September 19, 2013

Three Features To Rear Entry Wheel Chair Vans

When it comes to vehicles for handicapped individuals, ramps can be installed on various parts of the vehicle, from the side to the back of the vehicle. However, some of those positions don’t work for every person. Specifically, side-entry options don’t always work for certain lifestyles. They also can present parking issues. In this case, many will consider going with an accessible vehicle that has back or rear ramp positioning. Back/rear-entry vehicles present a valid solution to some of the issues with side-entry ramps. They eliminate any worries over narrow aisles or other side-entry limitations. They are tasked with making this type of transportation as barrier free as possible. If you think this ramp style might be right for you or you are unsure if it would work, here are a few features to back and rear-entry vehicles.

The option is not featured on every type of vehicle.

When you go shopping for accessible vans, you might first assume that you can get any type of ramp and lift on any type of vehicle. However, back and rear-entry ramps do not come on all modes of transportation. The feature is often only available on certain types of vans. The good news is that this option is generally featured on popular vans, like the Dodge Grand Caravan and the Chrysler Town & Country.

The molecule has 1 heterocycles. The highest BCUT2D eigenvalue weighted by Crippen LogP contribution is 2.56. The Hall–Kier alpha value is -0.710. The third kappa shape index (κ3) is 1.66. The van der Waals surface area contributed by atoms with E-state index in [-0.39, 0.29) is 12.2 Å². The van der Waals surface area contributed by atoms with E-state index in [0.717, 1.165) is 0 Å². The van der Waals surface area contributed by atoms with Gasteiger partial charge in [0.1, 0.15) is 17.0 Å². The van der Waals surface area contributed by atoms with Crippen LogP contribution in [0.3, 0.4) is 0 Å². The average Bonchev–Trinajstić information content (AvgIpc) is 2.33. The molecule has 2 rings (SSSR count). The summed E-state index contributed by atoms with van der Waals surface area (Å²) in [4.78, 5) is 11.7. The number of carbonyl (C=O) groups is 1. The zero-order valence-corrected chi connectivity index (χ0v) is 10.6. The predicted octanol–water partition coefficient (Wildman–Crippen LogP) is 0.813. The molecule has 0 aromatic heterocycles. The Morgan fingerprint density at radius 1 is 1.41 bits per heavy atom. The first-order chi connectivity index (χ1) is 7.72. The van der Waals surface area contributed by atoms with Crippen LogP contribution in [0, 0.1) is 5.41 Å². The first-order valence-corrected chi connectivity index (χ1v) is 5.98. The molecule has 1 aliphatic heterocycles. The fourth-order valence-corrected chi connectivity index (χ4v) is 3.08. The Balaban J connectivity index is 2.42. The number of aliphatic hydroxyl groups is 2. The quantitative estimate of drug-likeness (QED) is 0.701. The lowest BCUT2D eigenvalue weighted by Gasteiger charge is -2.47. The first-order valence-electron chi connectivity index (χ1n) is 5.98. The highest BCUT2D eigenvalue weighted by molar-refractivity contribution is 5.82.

Rear-entry ramps are spring loaded.

You might want to know exactly how a rear and back-entry ramp on a van works before you purchase one. Rear-entry ramps tend to be spring loaded. The feature to this mobility option makes it easy to raise and lower the wheel chair ramp. As a result of being spring loaded, this type of ramp is less expensive than some other options. The rear-entry option comes with a more simplistic design than many other types of mobility-friendly entry points.

They don’t always take up the whole backseat of the vehicle.

Many people believe that equipping wheel chair vans takes up a considerable amount of interior space. You can purchase different types of wheel chair lifts that are more compact and don’t take up interior seating space. One of those types is the back and rear-entry option. You might assume that it takes up all of the backseat, due to the fact that the ramp might appear wide on the outside, so it is assumed to be wide when stored inside. However, these forms of entry are not always space hogging. Many times, they will leave at least two passenger seats in the back of the vehicle. In addition, you will have space to act as the wheel chair secured area. Just because there is a ramp involved, doesn’t mean it is going to take up the whole back end of the vehicle.

Be sure you test drive or look at the different vehicles and styles and consider your options before committing to one. It will pay off in the long run to take the time to research and find the best van for your lifestyle and needs.

Ethan takes care of his grandmother, who is in a wheel chair, and has therefore become an expert on choosing the right accessible vehicles for all manner of needs. He hopes his advice will help others in the search for appropriate vans for themselves or their loved ones.

Previous Post «